Bob James Trio
Recording Date: Feb 10,12, 2003
Bob James, who for many years has gained fame and fortune for his commercial pop/jazz crossover sets, on this set returns to his roots in straight-ahead jazz. James is showcased in a trio with bassist James Genus and drummer Billy Kilson, paying tribute to some of his favorite pianists. James' interpretations of nine standards are not necessarily in the style of the pianists, but there are moments when he consciously quotes one of their phrases, including putting a phrase from "Mona Lisa" in "Straighten Up and Fly Right" for Nat King Cole. Along the way he also pays homage to Red Garland, Glenn Gould (the classical pianist liked "Downtown"), Oscar Peterson, Bill Evans, Ahmad Jamal, Erroll Garner (his version of "Caravan"), Mal Waldron, and John Lewis. It is to Bob James' credit that he still sounds so natural playing this bop-oriented music; this is one of the most rewarding playing dates of his recording career.
-Scott Yanow (All Music Guide)
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When it came time to choose the repertoire for this return to performing in the trio format,! decided that it would be fun to make the project a tribute to some great pianists that have influenced me during my career.
It was not my intention to play in the styles of these great artists, although in several cases the influences are so strong that they show up in a way that's beyond my conscious control.
Rather it's my homage by way of choosing tunes that I associated with these special artists in one way or another and giving them my own interpretations.
The set opens with my variation of a "Billy Boy" arrangement that I first heard in the classic version on Miles Davis album Milestones. Miles had loved Ahmad Jamal's original trio arrangement of this tune so much that he just let Red Garland do a trio performance without even playing it. So this is my tribute to Red Garland, but I'd better also give a nod to Ahmad for the great concept It was a good opportunity for me to showcase Billy Kilson, and a chance for him to reinterpret Philly Joe Jones's great solo sequence.
Because of Nat King Cole's genius as a singer, we sometimes forget that he was also an equally talented pianist. His influence on me during my formative years was tremendous, and it was a pleasure to include "Straighten Up And Fly Right," one of the few songs he composed. James Genus's funky bass solo sets up the memorable chorus hook.
I consider Glenn Gould to be not only my favorite classical pianist, but one of the truly original creative minds of the 20th century. It would be foolhardy for me to attempt an homage to him by performing any of the Bach keyboard works which were redefined by his interpretations. I was about to give up on figuring out how to include him, but then I recalled his fondness for Petula Clark's music. Hence, the inclusion of "Downtown." A few short classical quotes is about as close as I'd better go in hinting at Mr. Gould's powerful pianistic impact.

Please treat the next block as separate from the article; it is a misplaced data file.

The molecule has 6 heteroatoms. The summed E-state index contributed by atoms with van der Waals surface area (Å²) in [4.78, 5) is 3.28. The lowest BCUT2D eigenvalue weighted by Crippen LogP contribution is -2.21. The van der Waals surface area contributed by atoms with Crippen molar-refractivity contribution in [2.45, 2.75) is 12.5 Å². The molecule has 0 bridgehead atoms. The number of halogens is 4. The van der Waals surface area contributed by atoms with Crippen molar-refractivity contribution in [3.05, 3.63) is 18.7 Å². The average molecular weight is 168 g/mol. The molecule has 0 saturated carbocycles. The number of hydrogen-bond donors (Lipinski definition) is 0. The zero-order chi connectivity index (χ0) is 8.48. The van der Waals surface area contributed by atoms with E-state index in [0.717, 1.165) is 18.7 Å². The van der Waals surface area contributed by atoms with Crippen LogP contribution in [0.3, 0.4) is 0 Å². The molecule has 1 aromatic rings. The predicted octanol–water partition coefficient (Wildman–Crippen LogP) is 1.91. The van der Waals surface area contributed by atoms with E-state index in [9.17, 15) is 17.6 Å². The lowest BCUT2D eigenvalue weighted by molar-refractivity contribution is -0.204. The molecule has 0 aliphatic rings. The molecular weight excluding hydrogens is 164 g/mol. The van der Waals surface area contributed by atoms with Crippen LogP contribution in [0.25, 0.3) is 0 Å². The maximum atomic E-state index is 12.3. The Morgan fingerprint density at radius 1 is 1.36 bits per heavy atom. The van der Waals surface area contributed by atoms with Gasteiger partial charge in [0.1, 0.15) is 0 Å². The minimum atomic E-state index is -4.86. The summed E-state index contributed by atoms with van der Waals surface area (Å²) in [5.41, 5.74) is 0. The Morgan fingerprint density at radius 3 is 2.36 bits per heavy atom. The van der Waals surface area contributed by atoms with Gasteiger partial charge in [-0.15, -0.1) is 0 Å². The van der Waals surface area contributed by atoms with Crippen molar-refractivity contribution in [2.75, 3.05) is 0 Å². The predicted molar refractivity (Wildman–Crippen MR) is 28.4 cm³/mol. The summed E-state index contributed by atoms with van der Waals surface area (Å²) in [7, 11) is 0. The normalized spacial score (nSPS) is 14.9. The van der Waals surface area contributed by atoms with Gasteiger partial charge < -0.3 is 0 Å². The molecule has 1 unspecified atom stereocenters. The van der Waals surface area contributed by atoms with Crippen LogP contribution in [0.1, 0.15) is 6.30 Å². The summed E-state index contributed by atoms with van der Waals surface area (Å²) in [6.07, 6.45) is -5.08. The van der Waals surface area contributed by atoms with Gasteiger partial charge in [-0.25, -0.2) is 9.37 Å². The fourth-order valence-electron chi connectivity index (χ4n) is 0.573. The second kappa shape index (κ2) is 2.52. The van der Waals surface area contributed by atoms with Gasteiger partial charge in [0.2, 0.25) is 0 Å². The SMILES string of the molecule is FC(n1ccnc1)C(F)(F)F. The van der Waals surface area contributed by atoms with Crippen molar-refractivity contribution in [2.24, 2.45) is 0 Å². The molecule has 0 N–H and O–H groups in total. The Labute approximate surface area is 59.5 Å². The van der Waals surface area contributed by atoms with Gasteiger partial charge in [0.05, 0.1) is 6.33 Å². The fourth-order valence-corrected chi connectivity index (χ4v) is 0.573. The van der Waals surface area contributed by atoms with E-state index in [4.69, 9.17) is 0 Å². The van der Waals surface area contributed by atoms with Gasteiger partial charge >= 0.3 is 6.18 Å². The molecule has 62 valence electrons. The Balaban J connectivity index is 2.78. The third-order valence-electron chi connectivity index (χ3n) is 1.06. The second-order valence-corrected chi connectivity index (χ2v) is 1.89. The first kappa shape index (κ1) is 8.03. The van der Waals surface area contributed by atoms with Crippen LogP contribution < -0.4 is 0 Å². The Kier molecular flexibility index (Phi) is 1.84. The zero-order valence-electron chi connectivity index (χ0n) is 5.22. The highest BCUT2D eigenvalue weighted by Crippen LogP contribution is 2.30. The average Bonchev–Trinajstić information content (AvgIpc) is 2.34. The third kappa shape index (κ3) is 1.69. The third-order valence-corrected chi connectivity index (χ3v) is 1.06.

The jazz pianist who influenced me the most during my college days was Oscar Peterson. My favorite LP of his was Tenderly, thus the reason for choosing this tune to symbolize my appreciation of his total mastery of the keyboard I've listened to and studied exhaustively, every tune from that album and have continued to reap dividends from his powerful sense of swing and gorgeous voicings. And yes, in addition to being a rock solid rhythmic dynamo, he's equally impressive to his tender moments.
Bill Evans music was never far from my turntable either in my early years. One song that seemed to particularly represent his style and approach was "Nardis," a composition credited to Miles Davis but certainly made into a jazz standard by Bill's always inventive reworkings of this piece. I recorded it on my first album, Bold Conceptions could never have imagined then that I'd have the opportunity to explore once again this haunting composition 40 years later as a tribute to Bill's influence on my piano playing.
Many artists are, in a sense, defined by one" special song that becomes their signature piece. "Poinciana" will always conjure up Ahmad Jamal to me. Having always, loved his placing, this seemed the perfect choice for me to honor his position in the upper echelon of jazz piano artists.
"Caravan" has been interpreted by so many different performers that I could easily make this a tribute to any number of jazz pianists. Certainly Duke Ellington would qualify as someone whose music has left a strong impression on me. But for this project it was Erroll Garner's amazing version that inspired me to Include this song as a tribute. It always leaves me speechless every time I hear him so effortlessly tossing off those impossible parallel chord melodic phrases, while never losing the left-hand groove. His influence on jazz piano playing in the swing era cannot be overstated.
I really enjoyed exploring the gifted pianist/composer Mal Waldron's beautiful composition "Soul Eyes," best known for its inclusion in the romantic repertoire of John Coltrane. Not as well known as a pianist perhaps, but still a great example of someone who was great at the sometimes tougher task of being a tasteful and supportive accompanist How I envy John Lewis his long tenure as pianist in the Modern Jazz Quartet! In my opinion their unique blend of classical influences with irresistible swing and blues overtones has never been equaled. "Django" is only one out of a long list of my favorites of his compositions, any one of which would have been fun and challenging to include.
I think most performers if they were being really candid would have to admit to learning by emulating, and on occasion even trying to copy, the work of those they admire the most For me, it's an honor to show my respect for those who inspired me. And as far as I'm concerned, If you're going to take something you might as well "Take It From the Top!